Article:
Once in a while when I'm teaching, something comes out of my mouth that I actually like. Most of the time, of course, I feel like a juggler, trying to take my own ideas about a work, along with ideas or questions thrown out by students, and trying, at the end of a fifty-minute workout, to get them all in the air at once, hopefully in some sort of pleasing pattern. And sometimes all I can say is that I drop the ball.
Yesterday, wrapping up a three-week, snow-day interrupted forced march through The Lord of the Rings (which can be read in much less than three weeks for pleasure, but can't really be read much faster for a class), I wrapped the whole thing up by suggesting that the lesson it offers us is "Carry on, small human."
Now, I'll admit that, while I quite enjoy Tolkien's trilogy, and it can sometimes put a tear in my eye, I love to read it skeptically and carefully, rather than reverently. So I like to ask students to realize that, of course, Frodo fails spectacularly at his quest, utterly giving in to the evil (if that's the right word) that oppresses him; Sam ends up talking to himself in ways frighteningly like Gollum; and that the quest only succeeds because Frodo, Sam, and Gollum make up an unlikely collaborative trio, one riddled with conflicting motives and drives. I like to point out all the ways that Tolkien suggests that the Ring itself arranges for its own destruction, suggesting that it might not be entirely evil after all. I like to point out that both Gandalf (the White) and Sauron (the Black) move the various characters around like players on a chessboard, and even Gandalf is willing to sacrifice many of them for a purely distractive feint, in a freakishly "end-justifies-the-means" kind of fashion.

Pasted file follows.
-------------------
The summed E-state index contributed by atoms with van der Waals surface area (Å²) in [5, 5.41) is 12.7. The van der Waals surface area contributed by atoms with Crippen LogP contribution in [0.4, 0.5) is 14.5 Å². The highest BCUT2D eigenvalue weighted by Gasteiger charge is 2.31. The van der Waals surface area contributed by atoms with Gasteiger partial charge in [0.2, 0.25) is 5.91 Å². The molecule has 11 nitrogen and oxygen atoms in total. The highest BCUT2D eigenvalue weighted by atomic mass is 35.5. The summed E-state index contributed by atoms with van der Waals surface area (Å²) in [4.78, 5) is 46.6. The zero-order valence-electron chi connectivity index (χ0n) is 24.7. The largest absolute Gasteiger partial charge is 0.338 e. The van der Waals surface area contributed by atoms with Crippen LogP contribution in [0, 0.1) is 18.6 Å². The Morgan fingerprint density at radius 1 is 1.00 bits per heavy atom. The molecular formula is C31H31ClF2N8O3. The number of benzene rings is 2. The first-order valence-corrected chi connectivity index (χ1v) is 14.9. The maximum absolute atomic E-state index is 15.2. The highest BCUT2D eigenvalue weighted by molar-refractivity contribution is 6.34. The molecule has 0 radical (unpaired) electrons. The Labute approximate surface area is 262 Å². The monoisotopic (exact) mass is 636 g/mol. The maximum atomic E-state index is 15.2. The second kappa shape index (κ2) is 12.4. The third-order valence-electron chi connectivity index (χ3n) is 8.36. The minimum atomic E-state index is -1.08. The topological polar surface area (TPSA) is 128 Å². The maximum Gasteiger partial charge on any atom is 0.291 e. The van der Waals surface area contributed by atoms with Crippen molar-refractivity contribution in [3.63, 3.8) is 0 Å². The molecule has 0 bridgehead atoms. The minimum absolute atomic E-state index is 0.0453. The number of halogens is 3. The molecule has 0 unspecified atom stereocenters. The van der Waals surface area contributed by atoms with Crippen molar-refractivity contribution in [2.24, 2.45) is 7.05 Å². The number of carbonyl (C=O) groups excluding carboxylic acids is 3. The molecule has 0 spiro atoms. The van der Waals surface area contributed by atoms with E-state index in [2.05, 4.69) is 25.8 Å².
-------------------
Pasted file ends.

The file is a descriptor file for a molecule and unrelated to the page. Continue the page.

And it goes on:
And even great victory, of course, is a great loss in the book: magic departs from the land. As Galadriel suggests in what may be the best line in the book, "I pass the test" means "I will diminish." Not only are we all the pawns of vast forces beyond our control, but every victory shall be turned to loss.
And yet the book seems strangely hopeful. Carry on, small human, your burden is great. That may be the ultimate miracle of the book: to make a message like that, "Carry on, your burden is great," seem hopeful, even inspiring.
So I'll carry on, at least for the time being.